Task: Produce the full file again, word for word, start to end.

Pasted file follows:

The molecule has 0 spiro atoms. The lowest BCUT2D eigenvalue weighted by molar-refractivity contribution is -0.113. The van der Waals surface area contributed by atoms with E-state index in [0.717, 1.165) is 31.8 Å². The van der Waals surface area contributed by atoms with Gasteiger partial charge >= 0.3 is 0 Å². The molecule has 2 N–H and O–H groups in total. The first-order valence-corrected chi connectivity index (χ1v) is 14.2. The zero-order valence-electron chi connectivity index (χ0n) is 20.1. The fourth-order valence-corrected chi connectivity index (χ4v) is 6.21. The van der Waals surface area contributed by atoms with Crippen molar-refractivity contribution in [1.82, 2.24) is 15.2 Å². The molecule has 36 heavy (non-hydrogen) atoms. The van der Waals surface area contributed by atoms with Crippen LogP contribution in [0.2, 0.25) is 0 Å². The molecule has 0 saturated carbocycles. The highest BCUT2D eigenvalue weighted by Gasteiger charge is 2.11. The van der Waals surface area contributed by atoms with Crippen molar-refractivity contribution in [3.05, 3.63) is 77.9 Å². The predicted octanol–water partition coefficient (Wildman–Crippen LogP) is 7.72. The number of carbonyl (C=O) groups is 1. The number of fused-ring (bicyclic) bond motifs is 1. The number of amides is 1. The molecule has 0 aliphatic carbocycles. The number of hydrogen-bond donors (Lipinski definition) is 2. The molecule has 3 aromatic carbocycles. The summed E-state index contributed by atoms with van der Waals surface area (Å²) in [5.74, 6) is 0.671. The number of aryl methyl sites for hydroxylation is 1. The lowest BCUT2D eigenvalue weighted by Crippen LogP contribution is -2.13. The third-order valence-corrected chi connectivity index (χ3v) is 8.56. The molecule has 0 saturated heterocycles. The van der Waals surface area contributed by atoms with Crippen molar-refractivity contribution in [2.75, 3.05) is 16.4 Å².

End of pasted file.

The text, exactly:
The molecule has 0 spiro atoms. The lowest BCUT2D eigenvalue weighted by molar-refractivity contribution is -0.113. The van der Waals surface area contributed by atoms with E-state index in [0.717, 1.165) is 31.8 Å². The van der Waals surface area contributed by atoms with Gasteiger partial charge >= 0.3 is 0 Å². The molecule has 2 N–H and O–H groups in total. The first-order valence-corrected chi connectivity index (χ1v) is 14.2. The zero-order valence-electron chi connectivity index (χ0n) is 20.1. The fourth-order valence-corrected chi connectivity index (χ4v) is 6.21. The van der Waals surface area contributed by atoms with Crippen molar-refractivity contribution in [1.82, 2.24) is 15.2 Å². The molecule has 36 heavy (non-hydrogen) atoms. The van der Waals surface area contributed by atoms with Crippen LogP contribution in [0.2, 0.25) is 0 Å². The molecule has 0 saturated carbocycles. The highest BCUT2D eigenvalue weighted by Gasteiger charge is 2.11. The van der Waals surface area contributed by atoms with Crippen molar-refractivity contribution in [3.05, 3.63) is 77.9 Å². The predicted octanol–water partition coefficient (Wildman–Crippen LogP) is 7.72. The number of carbonyl (C=O) groups is 1. The number of fused-ring (bicyclic) bond motifs is 1. The number of amides is 1. The molecule has 0 aliphatic carbocycles. The number of hydrogen-bond donors (Lipinski definition) is 2. The molecule has 3 aromatic carbocycles. The summed E-state index contributed by atoms with van der Waals surface area (Å²) in [5.74, 6) is 0.671. The number of aryl methyl sites for hydroxylation is 1. The lowest BCUT2D eigenvalue weighted by Crippen LogP contribution is -2.13. The third-order valence-corrected chi connectivity index (χ3v) is 8.56. The molecule has 0 saturated heterocycles. The van der Waals surface area contributed by atoms with Crippen molar-refractivity contribution in [2.75, 3.05) is 16.4 Å².